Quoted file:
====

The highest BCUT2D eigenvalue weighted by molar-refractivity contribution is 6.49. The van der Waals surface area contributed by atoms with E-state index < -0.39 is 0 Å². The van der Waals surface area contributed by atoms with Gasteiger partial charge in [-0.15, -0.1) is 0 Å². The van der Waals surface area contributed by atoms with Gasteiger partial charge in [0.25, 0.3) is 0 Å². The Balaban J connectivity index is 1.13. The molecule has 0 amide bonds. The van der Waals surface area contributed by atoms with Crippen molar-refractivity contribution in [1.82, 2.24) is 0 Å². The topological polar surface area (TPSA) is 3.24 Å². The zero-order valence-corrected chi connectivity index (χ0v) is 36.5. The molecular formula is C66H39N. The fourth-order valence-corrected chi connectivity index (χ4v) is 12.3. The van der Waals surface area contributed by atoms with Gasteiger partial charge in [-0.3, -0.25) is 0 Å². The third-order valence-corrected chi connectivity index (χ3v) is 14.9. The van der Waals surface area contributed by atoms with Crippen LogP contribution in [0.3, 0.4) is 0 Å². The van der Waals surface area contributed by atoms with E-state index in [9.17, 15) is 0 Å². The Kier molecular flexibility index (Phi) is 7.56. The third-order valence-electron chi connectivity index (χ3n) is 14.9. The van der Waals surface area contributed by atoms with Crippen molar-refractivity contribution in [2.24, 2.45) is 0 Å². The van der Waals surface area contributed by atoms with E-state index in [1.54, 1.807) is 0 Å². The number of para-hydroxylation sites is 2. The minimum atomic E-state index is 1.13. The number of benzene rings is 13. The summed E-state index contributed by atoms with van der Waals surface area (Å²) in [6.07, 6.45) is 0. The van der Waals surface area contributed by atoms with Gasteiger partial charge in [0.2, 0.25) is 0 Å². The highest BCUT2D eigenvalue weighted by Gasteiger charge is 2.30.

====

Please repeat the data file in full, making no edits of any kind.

The highest BCUT2D eigenvalue weighted by molar-refractivity contribution is 6.49. The van der Waals surface area contributed by atoms with E-state index < -0.39 is 0 Å². The van der Waals surface area contributed by atoms with Gasteiger partial charge in [-0.15, -0.1) is 0 Å². The van der Waals surface area contributed by atoms with Gasteiger partial charge in [0.25, 0.3) is 0 Å². The Balaban J connectivity index is 1.13. The molecule has 0 amide bonds. The van der Waals surface area contributed by atoms with Crippen molar-refractivity contribution in [1.82, 2.24) is 0 Å². The topological polar surface area (TPSA) is 3.24 Å². The zero-order valence-corrected chi connectivity index (χ0v) is 36.5. The molecular formula is C66H39N. The fourth-order valence-corrected chi connectivity index (χ4v) is 12.3. The van der Waals surface area contributed by atoms with Gasteiger partial charge in [-0.3, -0.25) is 0 Å². The third-order valence-corrected chi connectivity index (χ3v) is 14.9. The van der Waals surface area contributed by atoms with Crippen LogP contribution in [0.3, 0.4) is 0 Å². The van der Waals surface area contributed by atoms with E-state index in [9.17, 15) is 0 Å². The Kier molecular flexibility index (Phi) is 7.56. The third-order valence-electron chi connectivity index (χ3n) is 14.9. The van der Waals surface area contributed by atoms with Crippen molar-refractivity contribution in [2.24, 2.45) is 0 Å². The van der Waals surface area contributed by atoms with E-state index in [1.54, 1.807) is 0 Å². The number of para-hydroxylation sites is 2. The minimum atomic E-state index is 1.13. The number of benzene rings is 13. The summed E-state index contributed by atoms with van der Waals surface area (Å²) in [6.07, 6.45) is 0. The van der Waals surface area contributed by atoms with Gasteiger partial charge in [0.2, 0.25) is 0 Å². The highest BCUT2D eigenvalue weighted by Gasteiger charge is 2.30.